And an invented person makes the greatest impression, naturally, on the seemingly not-invented, real person who, upon finding his reflection in a book, feels replaced and redoubled. This person cannot forgive his feeling of double insult: here I, a real, not-invented person, shall go to my grave and nothingness in ten or twenty years, whereas this fabricated, not-real “almost I” shall go on living and living as though it were the most natural thing in the world; more unforgivable still is the awareness that someone, some author, made you up like an arithmetic problem, what’s more he figured you out, arrived at an answer over which you struggled your entire life in vain, he divined your existence without ever having met you, he penned his way into your innermost thoughts, which you tried so hard to hide from yourself. One must refute the author and vindicate oneself. At once!
From Sigizmund Krzhizhanovsky’s short story “Someone Else’s Theme,” collected in NYRB’s Memories of the Future.
If technology in general is at once a form both of self-extension and of amputation, then the branch of it that concerns itself with information and its relay—communication technology—is a true field-hospital operating -theater floor of hacked-off limbs, of bereaved bodies. A quick glance at the history of almost any comm.tech device will illustrate this perfectly.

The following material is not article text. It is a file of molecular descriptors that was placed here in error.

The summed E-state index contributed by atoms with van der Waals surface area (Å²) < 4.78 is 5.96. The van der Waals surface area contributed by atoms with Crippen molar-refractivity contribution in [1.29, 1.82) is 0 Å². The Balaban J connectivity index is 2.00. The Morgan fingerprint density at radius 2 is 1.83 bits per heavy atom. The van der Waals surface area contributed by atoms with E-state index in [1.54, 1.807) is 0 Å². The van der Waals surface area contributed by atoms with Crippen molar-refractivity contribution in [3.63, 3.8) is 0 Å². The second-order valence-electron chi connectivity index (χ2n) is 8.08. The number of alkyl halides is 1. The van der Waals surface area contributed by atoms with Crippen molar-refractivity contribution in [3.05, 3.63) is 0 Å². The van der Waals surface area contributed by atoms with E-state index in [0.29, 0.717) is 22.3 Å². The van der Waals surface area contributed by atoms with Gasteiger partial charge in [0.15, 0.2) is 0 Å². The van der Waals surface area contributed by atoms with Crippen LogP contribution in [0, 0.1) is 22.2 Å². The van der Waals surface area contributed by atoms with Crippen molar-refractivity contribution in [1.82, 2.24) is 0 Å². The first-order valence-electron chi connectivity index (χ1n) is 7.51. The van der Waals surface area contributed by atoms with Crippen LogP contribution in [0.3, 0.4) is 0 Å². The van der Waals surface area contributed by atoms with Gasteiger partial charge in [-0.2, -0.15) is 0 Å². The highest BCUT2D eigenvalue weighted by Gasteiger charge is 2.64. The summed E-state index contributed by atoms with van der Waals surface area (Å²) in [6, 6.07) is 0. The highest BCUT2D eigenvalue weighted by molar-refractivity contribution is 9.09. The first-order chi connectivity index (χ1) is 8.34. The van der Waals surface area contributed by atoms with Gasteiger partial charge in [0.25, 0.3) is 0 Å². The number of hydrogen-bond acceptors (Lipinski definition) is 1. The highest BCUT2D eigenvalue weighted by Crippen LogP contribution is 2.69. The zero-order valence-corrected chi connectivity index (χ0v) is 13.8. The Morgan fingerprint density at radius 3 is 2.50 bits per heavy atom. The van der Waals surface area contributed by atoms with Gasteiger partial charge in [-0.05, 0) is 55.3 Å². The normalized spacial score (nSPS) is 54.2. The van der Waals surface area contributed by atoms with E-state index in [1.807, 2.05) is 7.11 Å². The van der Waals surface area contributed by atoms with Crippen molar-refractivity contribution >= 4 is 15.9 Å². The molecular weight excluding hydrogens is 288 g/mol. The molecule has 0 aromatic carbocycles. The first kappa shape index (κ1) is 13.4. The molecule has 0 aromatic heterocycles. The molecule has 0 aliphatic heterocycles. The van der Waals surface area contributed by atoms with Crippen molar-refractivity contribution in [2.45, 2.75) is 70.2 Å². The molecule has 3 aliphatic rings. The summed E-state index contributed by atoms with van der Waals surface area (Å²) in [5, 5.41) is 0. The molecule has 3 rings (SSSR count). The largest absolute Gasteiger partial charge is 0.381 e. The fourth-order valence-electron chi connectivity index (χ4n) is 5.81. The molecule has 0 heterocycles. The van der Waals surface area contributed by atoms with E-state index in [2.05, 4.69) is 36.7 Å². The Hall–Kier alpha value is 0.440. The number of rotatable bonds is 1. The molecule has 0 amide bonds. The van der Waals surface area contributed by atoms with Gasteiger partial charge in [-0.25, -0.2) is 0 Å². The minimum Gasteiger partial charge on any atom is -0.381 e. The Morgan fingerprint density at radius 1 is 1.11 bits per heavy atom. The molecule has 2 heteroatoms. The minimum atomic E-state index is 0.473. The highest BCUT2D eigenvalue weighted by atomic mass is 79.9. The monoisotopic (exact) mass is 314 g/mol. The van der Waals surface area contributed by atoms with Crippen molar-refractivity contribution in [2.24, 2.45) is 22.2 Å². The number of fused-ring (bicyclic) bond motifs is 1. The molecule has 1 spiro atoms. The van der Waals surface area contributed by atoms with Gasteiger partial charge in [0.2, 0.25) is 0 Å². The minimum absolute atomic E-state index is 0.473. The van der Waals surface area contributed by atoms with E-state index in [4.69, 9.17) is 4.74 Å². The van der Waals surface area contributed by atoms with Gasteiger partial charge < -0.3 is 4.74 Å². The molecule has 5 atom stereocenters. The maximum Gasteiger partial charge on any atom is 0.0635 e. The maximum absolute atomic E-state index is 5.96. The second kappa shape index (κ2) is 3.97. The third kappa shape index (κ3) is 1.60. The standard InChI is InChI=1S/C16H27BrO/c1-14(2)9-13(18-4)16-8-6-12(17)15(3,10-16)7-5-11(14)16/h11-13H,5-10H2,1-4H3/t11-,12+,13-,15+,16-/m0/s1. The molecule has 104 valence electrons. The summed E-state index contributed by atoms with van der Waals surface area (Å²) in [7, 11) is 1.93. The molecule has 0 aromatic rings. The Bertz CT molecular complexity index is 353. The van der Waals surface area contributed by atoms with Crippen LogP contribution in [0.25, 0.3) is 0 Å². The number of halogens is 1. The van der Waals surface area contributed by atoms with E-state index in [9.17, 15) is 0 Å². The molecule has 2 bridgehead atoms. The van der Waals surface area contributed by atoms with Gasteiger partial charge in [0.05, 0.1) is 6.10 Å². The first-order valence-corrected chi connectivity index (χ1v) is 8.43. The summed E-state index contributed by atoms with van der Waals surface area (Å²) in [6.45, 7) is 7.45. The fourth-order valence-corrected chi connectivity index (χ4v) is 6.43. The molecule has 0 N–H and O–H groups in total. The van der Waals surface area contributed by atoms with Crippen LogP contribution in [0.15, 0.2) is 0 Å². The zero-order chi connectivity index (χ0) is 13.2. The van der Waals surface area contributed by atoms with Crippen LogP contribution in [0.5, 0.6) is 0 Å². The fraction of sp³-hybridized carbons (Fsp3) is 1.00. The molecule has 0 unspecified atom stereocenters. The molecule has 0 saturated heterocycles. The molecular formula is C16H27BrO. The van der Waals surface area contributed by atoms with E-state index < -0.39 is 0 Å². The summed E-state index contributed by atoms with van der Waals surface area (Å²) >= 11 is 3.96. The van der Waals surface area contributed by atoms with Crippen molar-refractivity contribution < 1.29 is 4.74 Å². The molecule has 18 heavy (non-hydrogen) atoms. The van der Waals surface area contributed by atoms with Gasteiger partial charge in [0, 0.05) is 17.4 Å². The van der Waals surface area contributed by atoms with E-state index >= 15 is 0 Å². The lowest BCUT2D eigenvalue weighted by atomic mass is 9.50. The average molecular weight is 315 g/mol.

Take the telephone: Alexander Bell, its inventor, grew up in the shadow of his father who ran a school for deaf-mutes and was continually inventing machines to substitute their powers of hearing and speaking. As a student, Alexander stole an ear from a morgue so that he could try to reproduce its inner workings mechanically; a few years later he brought home another defunct ear and, attached to it, the woman he’d marry, deaf like his mother. After his first brother died when his lungs gave out on him, he made a pact with the remaining one that if a second of them should die, the survivor would invent a device capable of receiving messages from the afterlife, should such a thing turn out to exist. The second brother did die, and Bell invented the telephone. He would probably have invented it anyway, and in fact remained a sceptic vis-a-vis the question of existence after death—but only because his brother never called. The desire for the call was there, wired into the very apparatus, haunting it.
From Tom McCarthy’s forthcoming essay “Transmission and the Individual Remix.”